One of five story sharing groups. 
From L-R Lindy Drew-Tsang, Ronit Baras ('Together for Humanity' co-facilitator), Amiel Nubaha, Ippei Kato (Japanese Masters student) and Darryl Lingwoodock (First Nations Elder)

Stories for Trust Building in a Diverse World

Tuesday, January 28, 2020


A role play about how to listen, a Welcome to Country, and five parallel roundtable conversations were some of the ingredients for a trust-building workshop at Griffith University, Brisbane, on 14 December 2019.  Organised by IofC Australia with partner organisation Together for Humanity and co-host BEMAC, a Queensland multicultural arts body, the event brought 25 participants together for an evening of personal stories, and the space to both speak and be heard.

The event had a threefold purpose:

  • to strengthen our capacity to address the truth of our past and present,
  • to learn to walk together with integrity to a future where peace and healing are our gifts to the world and
  • to celebrate our diverse origins and become a community in which everyone is free to be and to give their best.

Facilitator Ronit Baras, Queensland Director of Together for Humanity, an educational organization to foster interfaith and intercultural understanding, introduced the story sharing with questions about trust to help participants address any inhibitions about sharing their stories in small groups. She posed the questions of ‘what does trust mean to you?’ and ‘what needs to happen for you to feel trust?’

Adele and Alan Hamilton performing a role play on listening. Two participants, Adele and Alan Hamilton, presented a role play that demonstrated ‘distracted listening’, followed by another that showed ‘empathic listening.’  In a five-minute session, Lawler modelled sharing her personal story, including turning points in her life.  Participants then formed five small groups for roundtable conversations.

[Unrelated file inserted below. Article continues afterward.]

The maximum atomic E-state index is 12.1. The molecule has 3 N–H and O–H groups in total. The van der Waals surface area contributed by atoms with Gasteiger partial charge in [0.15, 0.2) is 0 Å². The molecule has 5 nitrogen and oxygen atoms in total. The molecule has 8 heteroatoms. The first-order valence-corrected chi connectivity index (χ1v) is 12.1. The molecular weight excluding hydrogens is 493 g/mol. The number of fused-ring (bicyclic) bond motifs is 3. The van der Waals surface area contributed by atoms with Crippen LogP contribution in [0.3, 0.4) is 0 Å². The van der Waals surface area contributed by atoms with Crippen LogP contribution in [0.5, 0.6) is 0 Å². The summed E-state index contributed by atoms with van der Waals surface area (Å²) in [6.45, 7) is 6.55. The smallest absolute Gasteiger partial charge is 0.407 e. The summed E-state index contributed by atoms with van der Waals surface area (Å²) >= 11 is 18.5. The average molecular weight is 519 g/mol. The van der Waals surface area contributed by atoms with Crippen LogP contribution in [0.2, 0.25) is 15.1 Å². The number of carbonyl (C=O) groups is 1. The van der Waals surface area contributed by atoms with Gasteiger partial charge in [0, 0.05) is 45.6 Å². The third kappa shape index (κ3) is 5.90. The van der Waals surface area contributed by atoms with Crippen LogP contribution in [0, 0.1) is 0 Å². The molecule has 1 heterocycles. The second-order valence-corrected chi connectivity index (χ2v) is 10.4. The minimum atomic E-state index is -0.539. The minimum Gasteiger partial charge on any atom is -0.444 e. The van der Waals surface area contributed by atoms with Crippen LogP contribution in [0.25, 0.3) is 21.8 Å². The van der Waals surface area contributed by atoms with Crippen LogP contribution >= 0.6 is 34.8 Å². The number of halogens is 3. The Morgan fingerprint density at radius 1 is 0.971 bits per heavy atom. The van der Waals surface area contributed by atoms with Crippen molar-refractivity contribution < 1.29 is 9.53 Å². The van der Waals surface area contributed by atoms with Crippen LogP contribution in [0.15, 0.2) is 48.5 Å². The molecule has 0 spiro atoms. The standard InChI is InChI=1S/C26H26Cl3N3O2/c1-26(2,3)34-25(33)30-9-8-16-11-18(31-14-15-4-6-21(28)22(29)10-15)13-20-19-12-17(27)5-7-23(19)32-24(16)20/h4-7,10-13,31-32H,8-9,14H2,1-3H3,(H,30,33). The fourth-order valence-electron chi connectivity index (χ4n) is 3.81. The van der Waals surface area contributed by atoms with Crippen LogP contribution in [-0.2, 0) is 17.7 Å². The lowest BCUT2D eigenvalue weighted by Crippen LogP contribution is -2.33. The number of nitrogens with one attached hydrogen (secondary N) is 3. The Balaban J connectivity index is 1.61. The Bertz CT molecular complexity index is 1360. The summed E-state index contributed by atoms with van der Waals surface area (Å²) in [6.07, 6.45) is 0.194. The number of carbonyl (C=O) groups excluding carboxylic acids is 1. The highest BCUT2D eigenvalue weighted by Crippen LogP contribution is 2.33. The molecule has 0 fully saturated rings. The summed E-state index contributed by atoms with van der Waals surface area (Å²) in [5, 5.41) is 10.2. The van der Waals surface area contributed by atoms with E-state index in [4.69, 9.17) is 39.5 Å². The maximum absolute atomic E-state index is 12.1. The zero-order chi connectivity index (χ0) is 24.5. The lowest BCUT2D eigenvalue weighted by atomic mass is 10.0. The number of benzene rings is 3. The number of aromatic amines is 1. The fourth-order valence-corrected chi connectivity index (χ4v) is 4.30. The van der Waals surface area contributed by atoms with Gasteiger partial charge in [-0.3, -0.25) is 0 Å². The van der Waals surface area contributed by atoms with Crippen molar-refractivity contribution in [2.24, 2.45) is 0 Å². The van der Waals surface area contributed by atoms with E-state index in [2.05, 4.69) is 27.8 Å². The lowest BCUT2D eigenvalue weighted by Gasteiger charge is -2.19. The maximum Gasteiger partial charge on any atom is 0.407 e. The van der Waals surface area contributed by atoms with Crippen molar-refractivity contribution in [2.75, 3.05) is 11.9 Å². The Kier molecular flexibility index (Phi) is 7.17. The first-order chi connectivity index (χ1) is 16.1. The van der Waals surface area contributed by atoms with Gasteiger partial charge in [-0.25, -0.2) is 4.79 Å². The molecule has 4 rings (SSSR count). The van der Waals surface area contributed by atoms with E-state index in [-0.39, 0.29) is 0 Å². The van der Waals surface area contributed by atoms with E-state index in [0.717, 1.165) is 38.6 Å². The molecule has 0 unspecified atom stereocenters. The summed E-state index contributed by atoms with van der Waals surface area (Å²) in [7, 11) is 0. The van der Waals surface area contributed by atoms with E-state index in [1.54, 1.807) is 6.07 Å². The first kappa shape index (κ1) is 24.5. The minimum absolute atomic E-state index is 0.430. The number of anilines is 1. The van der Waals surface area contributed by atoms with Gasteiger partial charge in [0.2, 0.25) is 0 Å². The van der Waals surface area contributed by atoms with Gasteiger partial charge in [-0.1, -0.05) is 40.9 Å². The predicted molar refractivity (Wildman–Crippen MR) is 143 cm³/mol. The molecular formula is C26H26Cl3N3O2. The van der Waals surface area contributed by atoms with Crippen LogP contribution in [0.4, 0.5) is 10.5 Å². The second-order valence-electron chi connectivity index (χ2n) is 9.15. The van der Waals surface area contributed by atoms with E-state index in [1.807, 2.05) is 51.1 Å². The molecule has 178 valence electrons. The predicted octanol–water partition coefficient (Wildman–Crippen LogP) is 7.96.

The groups were diverse, with about 15 different cultural or ethnic groups represented among participants. ‘While the purpose was to help foster understanding of our differences - cultural or otherwise - people actually experience what unites them,’ said IofCA event organizer Barbara Lawler. She observed that the afternoon had been a valuable opportunity to focus on life experiences that were common to participants. Amiel Nubaha, Caux Scholar alumni Switzerland 2019 interviewing Shwe Mu, Myanmar-Australian, just before she left for the Caux Scholars Program in India

Participants’ feedback afterwards included comments that the event ‘reminded me of how extraordinary humans are’ and ‘reinforced positive experience of cultural diversity.’ One said that ‘listening to people’s stories without interfering, can respect their lives,’ and another commended the ‘very honest and very candid sharing.’

Lawler noted that several of the facilitators had previously facilitated Peace Circles with the IofC program Creators of Peace. She suggested that the way IofC conducts story-sharing is unique in the depth of honesty that it evokes, and achieves ‘a kind of satisfying empathy.’

The story-sharing event builds on work done by IofCA and partners in 2019 through Australians Sharing a New Story (ASANS). The initial round of story sharing took place in Blacktown, NSW, at a three-day community event. The organizing team in Brisbane plans to hold four more events in 2020: two workshops for story sharing, and two seminars with invited speakers.